Meanwhile, Gibran's political ideas were incensing local politicians in Syria, who reacted against his article which stated ‘You have your Lebanon and I have my Lebanon.’ Gibran disapproved of the way the Syrian territories were being managed, and he wrote extensively on the identity of the emerging Arab countries, as the Greater Syria region began to be divided into Lebanon, Palestine and Syria. On the makeup of emerging countries, Gibran called on politicians to adopt the positive aspects of the Western culture and refrain from importing the surface values of guns and clothes. His political thought sooner gave way to a general view on the cultural makeup of countries and the way citizens ought to lead their lives.

By 1920, nearly three-quarters of The Prophet was done while Gibran’s Arab writings continued to occupy his time. In a poignant letter written to Mary, Gibran confessed that he has resolved the identity problem and has balanced the East and West influences, admitting that "I know now that I am a part of the whole -- a fragment of a jar.… Now I've found out where I fit, and in a way I am the jar -- and the jar is I."

In 1922, Gibran started to complain about heart trouble, which was later attributed to his nervous psychological state, and he personally admitted: "But my greatest pain is not physical. There’s something big in me…. I've always known it and I can’t get it out. It’s a silent greater self, sitting watching a smaller somebody in me do all sorts of things.’’ With the near compellation of work on The Prophet, Mary and Gibran acknowledged Nietzsche’s great influence on the book, which is reminiscent of Nietzsche’s Thus Spoke Zarathustra. Mary had advised Gibran about the style of The Prophet, covering issues such as the use of capitalization, the use of punctuation marks and the form of paragraphs. Gibran had insisted that he wanted his paragraphs to remain short, almost becoming one lines. Mary had always pointed out that Gibran was a man of few words, who limited his letters to a minimum of words.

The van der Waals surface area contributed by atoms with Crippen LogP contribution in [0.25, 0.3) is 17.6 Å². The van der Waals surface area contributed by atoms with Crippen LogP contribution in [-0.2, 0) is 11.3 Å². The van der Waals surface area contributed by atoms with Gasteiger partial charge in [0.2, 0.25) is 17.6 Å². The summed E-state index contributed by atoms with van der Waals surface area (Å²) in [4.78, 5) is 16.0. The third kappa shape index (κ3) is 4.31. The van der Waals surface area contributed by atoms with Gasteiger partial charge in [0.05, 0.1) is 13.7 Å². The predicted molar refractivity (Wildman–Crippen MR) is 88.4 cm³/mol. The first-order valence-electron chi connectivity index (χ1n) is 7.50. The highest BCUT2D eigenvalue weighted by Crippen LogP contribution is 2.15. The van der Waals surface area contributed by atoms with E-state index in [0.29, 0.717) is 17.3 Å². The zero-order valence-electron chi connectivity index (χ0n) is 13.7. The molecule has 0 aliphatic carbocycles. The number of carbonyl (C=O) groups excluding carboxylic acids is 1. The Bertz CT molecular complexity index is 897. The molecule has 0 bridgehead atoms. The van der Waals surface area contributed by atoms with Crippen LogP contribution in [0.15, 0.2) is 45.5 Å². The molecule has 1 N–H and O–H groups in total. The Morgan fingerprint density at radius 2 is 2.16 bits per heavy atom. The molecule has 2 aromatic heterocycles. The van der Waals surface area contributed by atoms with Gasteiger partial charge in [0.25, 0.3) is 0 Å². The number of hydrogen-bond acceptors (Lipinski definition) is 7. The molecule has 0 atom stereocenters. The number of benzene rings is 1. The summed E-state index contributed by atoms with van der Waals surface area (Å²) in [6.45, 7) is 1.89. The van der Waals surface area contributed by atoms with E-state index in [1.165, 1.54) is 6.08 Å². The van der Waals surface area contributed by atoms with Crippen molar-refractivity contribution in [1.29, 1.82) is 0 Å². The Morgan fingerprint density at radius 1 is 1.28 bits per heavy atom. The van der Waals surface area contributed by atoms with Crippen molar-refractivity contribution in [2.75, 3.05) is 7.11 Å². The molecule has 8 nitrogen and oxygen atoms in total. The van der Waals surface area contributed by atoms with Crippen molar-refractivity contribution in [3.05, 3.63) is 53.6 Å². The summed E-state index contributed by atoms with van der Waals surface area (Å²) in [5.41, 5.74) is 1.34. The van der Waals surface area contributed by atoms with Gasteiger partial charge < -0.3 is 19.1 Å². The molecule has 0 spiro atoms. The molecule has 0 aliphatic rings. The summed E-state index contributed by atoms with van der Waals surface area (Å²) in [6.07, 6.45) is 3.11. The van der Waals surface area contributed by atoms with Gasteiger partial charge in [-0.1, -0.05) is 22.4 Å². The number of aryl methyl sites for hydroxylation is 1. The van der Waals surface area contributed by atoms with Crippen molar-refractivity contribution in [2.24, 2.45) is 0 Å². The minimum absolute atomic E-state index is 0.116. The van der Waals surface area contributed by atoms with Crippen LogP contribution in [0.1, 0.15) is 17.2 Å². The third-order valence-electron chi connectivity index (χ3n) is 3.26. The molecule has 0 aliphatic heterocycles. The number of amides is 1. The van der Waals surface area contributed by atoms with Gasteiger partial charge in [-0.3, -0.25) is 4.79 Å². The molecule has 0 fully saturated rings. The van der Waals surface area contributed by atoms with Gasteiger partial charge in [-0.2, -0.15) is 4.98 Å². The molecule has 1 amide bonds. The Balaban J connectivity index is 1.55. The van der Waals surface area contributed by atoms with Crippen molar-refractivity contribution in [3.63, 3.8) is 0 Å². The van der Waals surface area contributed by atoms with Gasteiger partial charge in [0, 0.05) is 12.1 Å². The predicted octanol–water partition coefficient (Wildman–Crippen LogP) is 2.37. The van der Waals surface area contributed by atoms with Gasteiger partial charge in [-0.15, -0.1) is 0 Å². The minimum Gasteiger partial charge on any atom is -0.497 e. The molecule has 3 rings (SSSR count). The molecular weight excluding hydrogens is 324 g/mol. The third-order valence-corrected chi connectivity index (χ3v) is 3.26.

A few months before the publication of The Prophet, Gibran summarizeed the book to Mary: "The whole Prophet is saying one thing: ‘you are far far greater than you know -- and all is well.'

By 1923, Gibran had a well-established reputation in the Arab world through his Arabic articles, which he contributed to the various local and émigré Arabic newspapers. During this time, Gibran was gradually depending less on Mary as a financier and editor. He had agreed earlier with Mary to pay off his loans by sending her several of his paintings, an agreement which settled down their quarrels over money. And as Gibran's confidence in his English writings grew, his reliance on Mary's opinion dwindled. However, Mary’s face remained an inspiration in his illustrations, for soon Gibran will decide to restrict his paintings to book illustrations. The Prophet finally came into print in October of 1923, with a modest success in the U.S.

Copyright © Dania Saadi